Cecil Charlton: The Mandeville superman
Louis Marriott, Contributor
NOT ONLY the parish of Manchester, but also the rest of Jamaica said goodbye to a superman with the passing of former Mandeville mayor, Cecil Charlton, on Thursday, September 12.
Charlton's most recent successor as mayor, the incumbent Brenda Ramsay, found perhaps the most appropriate words when she said shortly after his death: "He was a fearless individual and a man of action. We are missing a giant of a man who was small in stature but large in many other ways."
Charlton was born in Mandeville on April 6, 1925, the son of David Charlton, a tinsmith, and Laura Palmer-Charlton. The last of 13 children in a poor family, he attended Manchester Government School in Mandeville but dropped out at the age of 11 as the family was overwhelmed by its financial problems.
It was, for him, the end of formal schooling except for a brief period of lessons at West Indies College, but he read voraciously and introduced himself to a new word each day through a dictionary that he sometimes took on motor car trips. He taught himself plumbing by keen observation of skilled artisans at the craft. Among the plumbing jobs that he undertook was the installation of gutters around the Mandeville Courthouse.
A deep, intuitive thinker, he realised early the virtues of hard work, self-development through education, and prudent money management. He achieved great success in business through inborn ingenuity, charisma, and a uniquely flamboyant style. A pragmatic, though bold and candid, politician, he served as mayor of Mandeville for a combined total of a quarter century. Even on the relatively rare occasions when he was not the incumbent mayor, he was almost always called "Mayor Charlton".
Charlton married Louise Wilson on October 7, 1944, and fathered two sons and a daughter by her. All three are successful businesspersons - the firstborn, Donald, a real estate dealer in New York; the second Winsome, 'Lady C', a Florida-based trailblazing entrepreneur, broadcaster, and entertainment promoter who describes her father as "the best" and "very, very strict"; and Cecil Charles Charlton Jnr, universally known as 'Junior'.
Louise Charlton died in 1975 and the perennial mayor married Veronica Bateman on February 22, 1977. The latter union produced a son, David, who, like his mother and brother Junior, lives in Mandeville.
Formula for business success
Asked to explain his father's great success in business, Donald tentatively speculated that it might be partly attributed to his having a number of Chinese friends who were adept at business. He was also often in the company of lawyers and doctors, and as a layman, had a remarkable knowledge of laws. "He liked to pick the professionals' brains," recalled Donald.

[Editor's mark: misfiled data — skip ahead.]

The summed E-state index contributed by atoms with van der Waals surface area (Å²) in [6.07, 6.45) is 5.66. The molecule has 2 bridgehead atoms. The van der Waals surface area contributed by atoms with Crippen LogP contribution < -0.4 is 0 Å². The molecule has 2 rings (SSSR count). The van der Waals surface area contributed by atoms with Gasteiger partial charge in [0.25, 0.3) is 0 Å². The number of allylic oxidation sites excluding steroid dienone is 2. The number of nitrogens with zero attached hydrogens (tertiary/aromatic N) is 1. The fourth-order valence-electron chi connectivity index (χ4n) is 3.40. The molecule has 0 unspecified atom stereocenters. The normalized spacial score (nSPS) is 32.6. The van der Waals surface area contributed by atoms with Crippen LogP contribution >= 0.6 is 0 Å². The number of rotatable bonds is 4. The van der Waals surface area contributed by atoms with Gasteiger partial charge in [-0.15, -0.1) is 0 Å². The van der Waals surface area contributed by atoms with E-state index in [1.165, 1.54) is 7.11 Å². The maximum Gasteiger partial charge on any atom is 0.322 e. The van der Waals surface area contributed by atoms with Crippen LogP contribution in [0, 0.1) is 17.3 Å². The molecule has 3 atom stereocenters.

In the 1960s, Charlton owned the Green Heights Entertainment Club and a fleet of 11 radio-controlled Windsor taxicabs based in his hometown. Introduced to horse racing at the age of 12 and falling in love with it, Charlton immersed himself deeply in the business of the sport, operating a chain of Charles Off-course betting shops in a number of towns and acquiring many racehorses, numbering at peak 45 animals conditioned by five different trainers in 1977.
He named many of his horses, with tongue in cheek, after himself and other family members: Mr C; Call Me Ces; Maas Charles; The Mayor Himself; Lover Boy Ces; Cecil's Boy; Mr Mandeville; Miss Manchester; Cecil's Darling; I Shall Return; and Miss Muff, his pet name for daughter Winsome.
In 1976, he was the champion owner, with 33 wins. He retained the title in the following year, chalking up 44 victories. Among his other credentials in the sport, he was president of the Jamaica Bookmakers' Association, and he was inducted into the Jamaica Racing Hall of Fame in 2006, following the delivery of a citation by another famous horseman, Dennis Lalor.
Charlton's record of public service was no less impressive than his business portfolio.
He represented Jamaica on several overseas missions relating to water supply and local government administration. In addition to his mayoralty and chairmanship of the Manchester Parish Council, which began in 1962, he served as chairman of the National Water Commission, Hargreaves Memorial Hospital, Manchester Secondary School, Manchester High School, and the Manchester Parish Library.
Charlton's philanthropy has been legendary. He bought Mandeville's first ambulance with his own funds and handed it over to the health authorities. He donated his mayor's salary to the Salvation Army, in which his mother had brought him up. He was a generous contributor to a wide range of causes that he considered worthy. When a Manchester policeman was killed in the line of duty, Charlton offered to finance the education of his daughter provided that she performed satisfactorily at school, and he monitored her school reports and honoured his pledge. He financed the education of many other children of the parish.
A public park, a multi-purpose hall in the parish library building, and a street bear his name. Another Charlton legacy is the close-knit relationship and teamwork of his widespread offspring, spanning three generations.
In recent years, there has been considerable discussion among his parishioners of the idea of a statue or bust of Charlton in the heart of Mandeville.